Paul Greenberg

Another day, another constitutional crisis. Or so the loyal opposition says. When the president decided to fire a handful of federal prosecutors who serve at his pleasure and replace them with appointees he liked better, just as the U.S. Constitution provides, he was accused of violating the Constitution. Also of introducing politics into political appointments. In short, the chief executive of the United States was accused of hiring, firing and generally acting like a chief executive. Outrageous.

Somehow, when a president named Bill Clinton demanded the resignations of every single federal prosecutor in the country, I can't remember these same partisans who now yell Constitutional Crisis at the drop of a U.S. Attorney making a peep. In partisan politics, it's who takes the action - our guy or theirs - that makes it right or wrong, not the action itself.

But all that was yesterday's constitutional crisis and general foofaraw.Today, it's the vice president who is, as is his habit, out to keep his confidential papers confidential, or maybe just all his papers.

It seems that, for the past few years, the vice president's office has been ignoring an executive order that requires every "agency" or "entity" within the executive branch to tell the Security Oversight Office (a name that could have come out of "1984" or maybe the cult movie "Brazil") how much material it classifies or declassifies, that is, keeps secret or releases to the public.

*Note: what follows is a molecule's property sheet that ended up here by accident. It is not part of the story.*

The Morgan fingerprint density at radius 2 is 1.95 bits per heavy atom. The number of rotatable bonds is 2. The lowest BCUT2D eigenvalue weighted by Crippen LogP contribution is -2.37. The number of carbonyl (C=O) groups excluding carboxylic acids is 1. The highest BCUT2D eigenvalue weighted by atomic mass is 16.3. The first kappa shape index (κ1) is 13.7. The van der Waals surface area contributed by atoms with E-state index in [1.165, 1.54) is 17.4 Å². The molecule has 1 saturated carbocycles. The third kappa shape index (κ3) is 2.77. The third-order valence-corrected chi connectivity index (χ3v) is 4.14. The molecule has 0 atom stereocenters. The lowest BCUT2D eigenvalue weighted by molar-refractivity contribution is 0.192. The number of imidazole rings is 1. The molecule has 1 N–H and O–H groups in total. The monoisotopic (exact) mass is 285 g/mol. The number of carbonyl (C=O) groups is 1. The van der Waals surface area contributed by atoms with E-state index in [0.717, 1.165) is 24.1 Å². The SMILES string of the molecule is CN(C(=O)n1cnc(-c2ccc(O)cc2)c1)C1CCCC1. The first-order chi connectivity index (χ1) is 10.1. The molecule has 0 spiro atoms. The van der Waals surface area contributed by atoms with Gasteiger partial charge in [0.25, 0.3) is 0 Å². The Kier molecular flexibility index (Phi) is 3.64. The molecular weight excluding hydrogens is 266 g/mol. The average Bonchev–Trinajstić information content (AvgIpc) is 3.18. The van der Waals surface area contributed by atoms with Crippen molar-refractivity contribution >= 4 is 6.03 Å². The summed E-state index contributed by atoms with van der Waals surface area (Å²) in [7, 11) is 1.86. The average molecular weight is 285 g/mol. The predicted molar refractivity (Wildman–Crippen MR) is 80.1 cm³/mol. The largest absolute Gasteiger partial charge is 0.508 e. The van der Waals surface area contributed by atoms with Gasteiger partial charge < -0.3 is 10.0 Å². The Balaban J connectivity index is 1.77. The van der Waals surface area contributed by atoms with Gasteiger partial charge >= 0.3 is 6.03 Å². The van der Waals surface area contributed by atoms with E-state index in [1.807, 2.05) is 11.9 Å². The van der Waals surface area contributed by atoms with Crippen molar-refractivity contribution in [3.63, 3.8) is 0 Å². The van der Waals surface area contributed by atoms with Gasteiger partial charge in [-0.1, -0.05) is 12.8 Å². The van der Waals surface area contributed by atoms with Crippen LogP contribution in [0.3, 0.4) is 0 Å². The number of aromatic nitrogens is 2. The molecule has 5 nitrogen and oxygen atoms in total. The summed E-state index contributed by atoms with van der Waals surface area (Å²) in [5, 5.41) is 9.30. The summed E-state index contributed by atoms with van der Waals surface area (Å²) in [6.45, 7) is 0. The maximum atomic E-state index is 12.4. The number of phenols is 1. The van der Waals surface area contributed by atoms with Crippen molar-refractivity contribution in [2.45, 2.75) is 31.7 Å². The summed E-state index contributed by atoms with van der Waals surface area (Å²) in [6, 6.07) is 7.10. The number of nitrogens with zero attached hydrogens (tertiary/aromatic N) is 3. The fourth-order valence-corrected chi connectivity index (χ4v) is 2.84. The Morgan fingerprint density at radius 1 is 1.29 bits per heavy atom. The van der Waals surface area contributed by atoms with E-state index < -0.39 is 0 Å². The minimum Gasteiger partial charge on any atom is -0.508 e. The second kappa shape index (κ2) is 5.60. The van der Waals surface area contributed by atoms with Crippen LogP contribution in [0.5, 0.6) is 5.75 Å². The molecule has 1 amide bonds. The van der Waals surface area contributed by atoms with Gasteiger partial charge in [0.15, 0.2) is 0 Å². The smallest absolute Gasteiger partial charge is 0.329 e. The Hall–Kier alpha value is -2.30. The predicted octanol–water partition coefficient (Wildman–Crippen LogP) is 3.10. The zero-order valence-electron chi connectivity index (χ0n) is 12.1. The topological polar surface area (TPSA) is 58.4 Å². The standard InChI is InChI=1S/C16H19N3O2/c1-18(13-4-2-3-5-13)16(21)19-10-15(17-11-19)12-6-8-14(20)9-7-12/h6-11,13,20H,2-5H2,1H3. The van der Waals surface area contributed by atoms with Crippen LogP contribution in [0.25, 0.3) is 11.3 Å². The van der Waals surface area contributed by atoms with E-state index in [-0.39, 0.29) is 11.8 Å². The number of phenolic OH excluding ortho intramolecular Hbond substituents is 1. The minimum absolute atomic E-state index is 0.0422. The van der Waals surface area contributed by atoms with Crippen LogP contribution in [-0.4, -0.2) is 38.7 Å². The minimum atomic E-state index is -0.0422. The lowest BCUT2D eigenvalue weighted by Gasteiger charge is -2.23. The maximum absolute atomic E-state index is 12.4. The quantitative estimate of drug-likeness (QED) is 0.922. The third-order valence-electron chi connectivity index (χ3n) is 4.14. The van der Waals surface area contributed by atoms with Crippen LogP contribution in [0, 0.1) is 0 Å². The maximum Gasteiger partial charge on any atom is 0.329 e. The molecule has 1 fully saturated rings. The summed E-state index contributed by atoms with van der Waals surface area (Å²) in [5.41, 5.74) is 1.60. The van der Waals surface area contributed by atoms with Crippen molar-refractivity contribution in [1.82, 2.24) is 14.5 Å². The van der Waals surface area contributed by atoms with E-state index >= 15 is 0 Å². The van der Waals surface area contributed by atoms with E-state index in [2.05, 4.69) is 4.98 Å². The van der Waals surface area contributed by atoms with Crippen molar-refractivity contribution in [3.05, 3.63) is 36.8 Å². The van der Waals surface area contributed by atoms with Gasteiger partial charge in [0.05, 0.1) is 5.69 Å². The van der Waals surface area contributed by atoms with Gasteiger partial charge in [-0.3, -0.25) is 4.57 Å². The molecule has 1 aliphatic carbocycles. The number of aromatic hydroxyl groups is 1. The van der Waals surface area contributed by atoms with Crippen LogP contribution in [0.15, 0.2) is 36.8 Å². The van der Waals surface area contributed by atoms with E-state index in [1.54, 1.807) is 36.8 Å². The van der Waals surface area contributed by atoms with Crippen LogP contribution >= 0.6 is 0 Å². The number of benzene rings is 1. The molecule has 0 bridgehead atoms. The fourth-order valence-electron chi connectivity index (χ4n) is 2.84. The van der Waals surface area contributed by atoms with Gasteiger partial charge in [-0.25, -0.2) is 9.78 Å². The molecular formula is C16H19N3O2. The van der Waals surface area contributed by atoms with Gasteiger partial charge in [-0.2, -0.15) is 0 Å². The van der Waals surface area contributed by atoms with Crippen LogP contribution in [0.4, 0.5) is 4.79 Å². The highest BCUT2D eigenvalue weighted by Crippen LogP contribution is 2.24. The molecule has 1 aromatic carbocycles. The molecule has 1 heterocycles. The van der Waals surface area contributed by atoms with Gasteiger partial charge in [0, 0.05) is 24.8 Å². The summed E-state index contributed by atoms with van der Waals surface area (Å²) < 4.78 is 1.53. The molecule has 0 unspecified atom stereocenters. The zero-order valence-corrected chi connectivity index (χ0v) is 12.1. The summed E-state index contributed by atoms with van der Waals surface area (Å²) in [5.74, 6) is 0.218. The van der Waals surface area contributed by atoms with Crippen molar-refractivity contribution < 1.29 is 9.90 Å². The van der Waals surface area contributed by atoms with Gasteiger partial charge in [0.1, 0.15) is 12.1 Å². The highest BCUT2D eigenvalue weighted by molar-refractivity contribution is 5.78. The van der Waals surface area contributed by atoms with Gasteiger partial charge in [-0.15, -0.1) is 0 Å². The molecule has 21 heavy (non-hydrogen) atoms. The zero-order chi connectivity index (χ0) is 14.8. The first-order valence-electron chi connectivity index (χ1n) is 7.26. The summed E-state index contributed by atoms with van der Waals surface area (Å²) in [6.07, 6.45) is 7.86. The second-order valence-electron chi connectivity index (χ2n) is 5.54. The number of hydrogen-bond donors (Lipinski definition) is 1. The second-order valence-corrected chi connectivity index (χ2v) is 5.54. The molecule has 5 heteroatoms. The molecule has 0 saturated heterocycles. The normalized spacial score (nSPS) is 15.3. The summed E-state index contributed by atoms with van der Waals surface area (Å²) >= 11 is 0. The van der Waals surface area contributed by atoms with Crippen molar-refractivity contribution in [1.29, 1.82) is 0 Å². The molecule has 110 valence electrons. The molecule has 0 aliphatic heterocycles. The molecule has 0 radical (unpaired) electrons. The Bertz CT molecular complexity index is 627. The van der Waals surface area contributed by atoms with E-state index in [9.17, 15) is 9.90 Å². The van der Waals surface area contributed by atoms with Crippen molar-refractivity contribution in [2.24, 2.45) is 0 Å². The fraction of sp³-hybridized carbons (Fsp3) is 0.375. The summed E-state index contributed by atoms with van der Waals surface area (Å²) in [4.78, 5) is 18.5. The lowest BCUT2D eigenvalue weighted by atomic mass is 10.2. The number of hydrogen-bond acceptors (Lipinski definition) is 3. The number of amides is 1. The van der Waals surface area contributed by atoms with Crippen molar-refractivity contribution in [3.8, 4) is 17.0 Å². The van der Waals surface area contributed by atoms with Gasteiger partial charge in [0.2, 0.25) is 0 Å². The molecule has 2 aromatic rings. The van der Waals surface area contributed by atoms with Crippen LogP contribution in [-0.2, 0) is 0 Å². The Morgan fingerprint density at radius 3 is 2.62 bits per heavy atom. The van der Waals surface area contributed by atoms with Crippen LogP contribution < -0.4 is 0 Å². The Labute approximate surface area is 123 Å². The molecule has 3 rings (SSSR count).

The vice president claims his office doesn't fit the definition of a federal agency within the meaning of that executive order, which in any event was not intended to cover his office. Naturally enough, the executive who issued that order - namely, the president of the United States - agrees with him.They're on the same team.

Just as naturally, a Democratic Congress is building up a head of rhetorical steam and preparing to investigate this latest Constitutional Crisis.

This is how the two-party system (and the constitutional system of checks and balances in general) is supposed to work, and clearly does.

It wouldn't do, of course, for this administration to have announced a few years back that both the president's office and the vice president's were not subject to the president's order. That would have been too simple,above-board and open. It might have been criticized. (And also avoided this whole contretemps in a teapot that's now erupted.) So the administration kept that interpretation of its order secret, or at least unannounced. How Cheneyesque.


Paul Greenberg

Pulitzer Prize-winning Paul Greenberg, one of the most respected and honored commentators in America, is the editorial page editor of the Arkansas Democrat-Gazette.


 

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